The diaphragm and cervical cap are both 88% effective, low cost and reusable for up to 2 years. They however cannot be used during periods and offer no protection against STIs. It is interesting to note that while some gynecologists report that in their personal experience, diaphragms are more popular amongst sex workers, others recently report a comeback in the popularity of diaphragms amongst women in general.

 

FemCap is the only brand of cervical cap approved in the US whereas Caya is a new diaphragm made out of silicone (instead of latex) for comfort and durability with a newer design for easy insertion and removal. 

 

Today Sponge

This is a small, donut shaped foam sponge soaked with spermicide which is placed against the cervix and it has a nylon thread attached to it which makes it easier to remove (unlike the diaphragm and the cap). The Today Sponge is available over the counter, is low cost ($15 for 3), and is the only sponge FDA approved in the USA. While it is not easily available even in the US and difficult to find in India, I still include it here for your holistic information. It can be worn up to 24 hours before sex but needs to be left inside for at least 6 hours after the last time you have sex. In real life, it is difficult to use the sponge perfectly and requires practice, so efficacy rates vary from 88% for women that have never given birth and 76% for women who have given birth. Interestingly, some people report that using the sponge is messy due to the liquid whereas others report that the sponge soaks up the wetness of the vagina leading to dryness. The sponge does not protect against STIs and one needs to be aware of its  side effects can include sensitivity and irritation to Nonoxynol-9, the ingredient in the sponge’s spermicide which can also increase your risk for HIV and other STDs, and a higher risk for toxic shock syndrome, which is rare. It is also not as easily available.as well.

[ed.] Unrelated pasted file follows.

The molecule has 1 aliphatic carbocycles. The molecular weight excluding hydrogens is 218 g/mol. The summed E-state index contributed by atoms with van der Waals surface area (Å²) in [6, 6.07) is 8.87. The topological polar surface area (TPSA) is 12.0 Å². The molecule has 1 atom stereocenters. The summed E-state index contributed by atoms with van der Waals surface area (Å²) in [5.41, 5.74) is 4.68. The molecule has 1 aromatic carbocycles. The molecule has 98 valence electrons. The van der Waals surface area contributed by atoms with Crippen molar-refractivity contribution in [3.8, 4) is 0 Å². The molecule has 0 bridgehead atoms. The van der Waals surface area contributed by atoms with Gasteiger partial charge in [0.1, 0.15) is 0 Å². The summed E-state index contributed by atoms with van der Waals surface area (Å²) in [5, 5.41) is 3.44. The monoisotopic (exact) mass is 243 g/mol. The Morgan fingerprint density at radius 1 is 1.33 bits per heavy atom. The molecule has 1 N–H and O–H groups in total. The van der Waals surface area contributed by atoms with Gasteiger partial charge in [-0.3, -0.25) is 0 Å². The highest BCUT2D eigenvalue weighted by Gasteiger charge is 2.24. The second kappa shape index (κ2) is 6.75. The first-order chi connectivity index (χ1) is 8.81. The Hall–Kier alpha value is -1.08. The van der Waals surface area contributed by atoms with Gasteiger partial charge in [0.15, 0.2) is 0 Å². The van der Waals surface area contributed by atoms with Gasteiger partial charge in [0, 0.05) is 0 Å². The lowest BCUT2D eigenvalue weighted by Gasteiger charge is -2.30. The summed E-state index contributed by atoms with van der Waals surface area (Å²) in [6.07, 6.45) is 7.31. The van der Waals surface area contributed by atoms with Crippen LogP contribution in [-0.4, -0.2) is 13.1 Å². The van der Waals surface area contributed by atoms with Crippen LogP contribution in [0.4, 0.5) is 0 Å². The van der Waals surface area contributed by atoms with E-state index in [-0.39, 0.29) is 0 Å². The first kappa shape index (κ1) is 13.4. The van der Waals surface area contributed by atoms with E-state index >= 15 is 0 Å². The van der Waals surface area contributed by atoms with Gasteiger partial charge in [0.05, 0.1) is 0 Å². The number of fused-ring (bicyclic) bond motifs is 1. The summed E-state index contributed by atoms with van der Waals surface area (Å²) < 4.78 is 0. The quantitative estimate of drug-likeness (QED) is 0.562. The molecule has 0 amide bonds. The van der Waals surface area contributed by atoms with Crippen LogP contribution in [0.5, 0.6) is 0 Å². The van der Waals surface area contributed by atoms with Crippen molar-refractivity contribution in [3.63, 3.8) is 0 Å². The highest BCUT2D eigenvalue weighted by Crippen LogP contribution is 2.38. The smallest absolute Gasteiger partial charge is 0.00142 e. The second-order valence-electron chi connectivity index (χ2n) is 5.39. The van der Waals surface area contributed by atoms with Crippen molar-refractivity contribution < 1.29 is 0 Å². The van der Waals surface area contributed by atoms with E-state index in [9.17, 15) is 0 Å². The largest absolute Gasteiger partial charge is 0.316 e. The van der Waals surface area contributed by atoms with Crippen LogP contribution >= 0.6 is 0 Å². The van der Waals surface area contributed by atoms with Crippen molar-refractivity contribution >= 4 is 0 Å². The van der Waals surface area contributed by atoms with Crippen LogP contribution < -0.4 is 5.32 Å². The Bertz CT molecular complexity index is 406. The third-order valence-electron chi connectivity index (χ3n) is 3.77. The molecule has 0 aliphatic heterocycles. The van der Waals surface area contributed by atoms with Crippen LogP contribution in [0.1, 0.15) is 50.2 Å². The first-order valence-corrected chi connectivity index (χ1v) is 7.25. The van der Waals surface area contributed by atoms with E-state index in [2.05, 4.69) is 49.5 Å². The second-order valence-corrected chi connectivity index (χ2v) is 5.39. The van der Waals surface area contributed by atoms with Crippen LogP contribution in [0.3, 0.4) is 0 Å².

Male Condoms